_{1}

^{*}

The classification of groups of order less than 16 is reconsidered. The goal of the paper is partly historical and partly pedagogical and aims to achieve the classification as simply as possible in a way which can be easily incorporated into a first course in abstract algebra and without appealing to the Sylow Theorems. The paper concludes with some exercises for students.

This past semester I have been teaching an introductory course on abstract algebra. The question arises of how to reach an audience of a mixed background, for example, graduate and undergraduate students. My solution was to present the material in a very computational way rather than going the usual route of lots of Theorems and Propositions. More specifically, why not orient the course towards the problem of classifying groups of small order? In the present article I shall present a classification of groups of order less than 16. The ground rules are that we shall assume that students have covered the first four weeks of group theory. In Section 3 we present six “Elementary Facts” which students can treat as homework exercises. We shall also assume that we have known the classification of finite abelian groups. Maybe that is a lot to ask, however, it is easy to understand the structure of finite abelian groups: just keep in mind the groups

Probably the nicest way to obtain the structure for finite abelian groups is as Corollary to the structure Theorem for a finitely generated module over a principal ideal domain, which can be covered nicely in the second semester of the abstract algebra class: see for example [

In Section 3 we review some historical details about the emergence of the concept of an abstract group and some of the early results on the classification of groups of small order. In Section 4 we consider the action of conjugation of a group on itself and the class equation. In Section 5 we study properties of the dihedral group

We shall say a few words about notation:

The development of group theory is a complicated historical and epistomological question that we cannot possibly do justice here. We shall not supply many of the historical references as they can be found in the excellent book by Rose [

Eventually the abstract idea of a “group” emerged. A two volume book on algebra by Heinrich Weber “Lehrbuch der Algebra” appeared in 1895 and 1896 and the first edition of William Burnside’s book [

By 1930 Miller [

1) Groups of prime order are cyclic and unique up to isomorphism.

2) Conjugate elements have the same order.

3) If G is a group and

4) If all elements of G except e are of order 2 then G is abelian.

5) If p is prime the number of elements of order p is a multiple of

6) If a group G is generated by two normal subgroups H and K (so that every

Let G be a group and X a set. Then we say G acts on X if there is a group homomorphism

・ For

・ For

・ For

Define

Theorem 1. There is a one to one correspondence between elements of

Proof. Suppose that

The group D_{6} or

The class equation expresses

class is the index of the centralizer of any element x in that conjugacy class, that is,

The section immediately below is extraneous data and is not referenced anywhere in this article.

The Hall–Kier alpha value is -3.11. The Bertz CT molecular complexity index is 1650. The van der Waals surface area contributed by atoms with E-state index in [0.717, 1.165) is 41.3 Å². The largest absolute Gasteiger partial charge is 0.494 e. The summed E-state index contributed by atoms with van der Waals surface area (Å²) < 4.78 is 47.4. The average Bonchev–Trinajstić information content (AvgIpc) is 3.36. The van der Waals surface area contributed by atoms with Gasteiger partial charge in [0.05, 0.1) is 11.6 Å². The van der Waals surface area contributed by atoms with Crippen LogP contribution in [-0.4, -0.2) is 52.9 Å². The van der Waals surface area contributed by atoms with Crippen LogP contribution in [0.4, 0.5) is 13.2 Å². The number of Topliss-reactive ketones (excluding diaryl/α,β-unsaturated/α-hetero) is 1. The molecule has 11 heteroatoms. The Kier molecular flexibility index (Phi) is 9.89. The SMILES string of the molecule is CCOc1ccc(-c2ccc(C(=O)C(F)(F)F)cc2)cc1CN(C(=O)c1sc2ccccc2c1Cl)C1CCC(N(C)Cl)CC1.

order of a conjugacy class divides

The group

singleton and ~ signifies “is conjugate to”.

Now

and

Assuming

whereas if n is even

A few more elementary calculations convince one that if n is odd, the class equation for

the number of 2’s being

the number of 2’s being

Notice finally that if

Lemma 1. If G is a non-abelian group of order pq where p and q are distinct primes then

Proof. Since

Lemma 2. If G is a group of order

Proof. If

Theorem 2. Suppose that G is a non-abelian group of order 2n where n is either an odd prime or 4 or 6. Suppose further that there exist

Proof. Clearly

Suppose now that n is an odd prime. Then

Suppose that

Suppose that

Hence

Corollary 1. Suppose that G is non-abelian and that

Proof. By 1

Turning to an element x in a conjugacy class of order 2 then

For each order bigger than 5 we are looking for a non-abelian group G. Since G is not abelian we have that

It follows from Lemma 2 that

By Lemma 1

We know of course that

of G as

Finally we can replace e by 1,

We have since

Suppose then that

Notice that

So in order to avoid having

So

Thus the only way to avoid having

In fact the group T belongs to a familiar class of finite groups of order 4n called the dicyclic groups and also known as the binary dihedral groups. Depending how one counts, the first such group is

Now suppose that

・

・

・

・

We consider the first three cases for which 2 appears in the class equation. We take x in one of the conjugacy classes of order 2. Then

Now consider the last case of the class equation

Let x and y be elements of order 2 and 3, respectively. Then

Finally, a more sophisticated approach is to note that the conjugacy class of order 3 together with e forms a normal subgroup

We have classified all groups of order < 16 without using Sylow theory and assuming we have known the classification of finite abelian groups. It seems remarkable to the author that for

In [

・ Supply proofs of the six Elementary Facts. As a hint for the sixth, note that it suffices to map generators to generators.

・ Show that the orbits

・ Show that for the stabilizer subgroup of

・ Finish the details of Theorem 4.1.

・ Find 8 mutually non-isomorphic groups of order 16.

・ Find generators and relations for the group

・ Find an explicit isomorphism between

The author thanks Paul Hewitt for stimulating discussions and some valuable suggestions from the referees for improving many of the arguments.

GerardThompson, (2016) Classifying Groups of Small Order. Advances in Pure Mathematics,06,58-65. doi: 10.4236/apm.2016.62007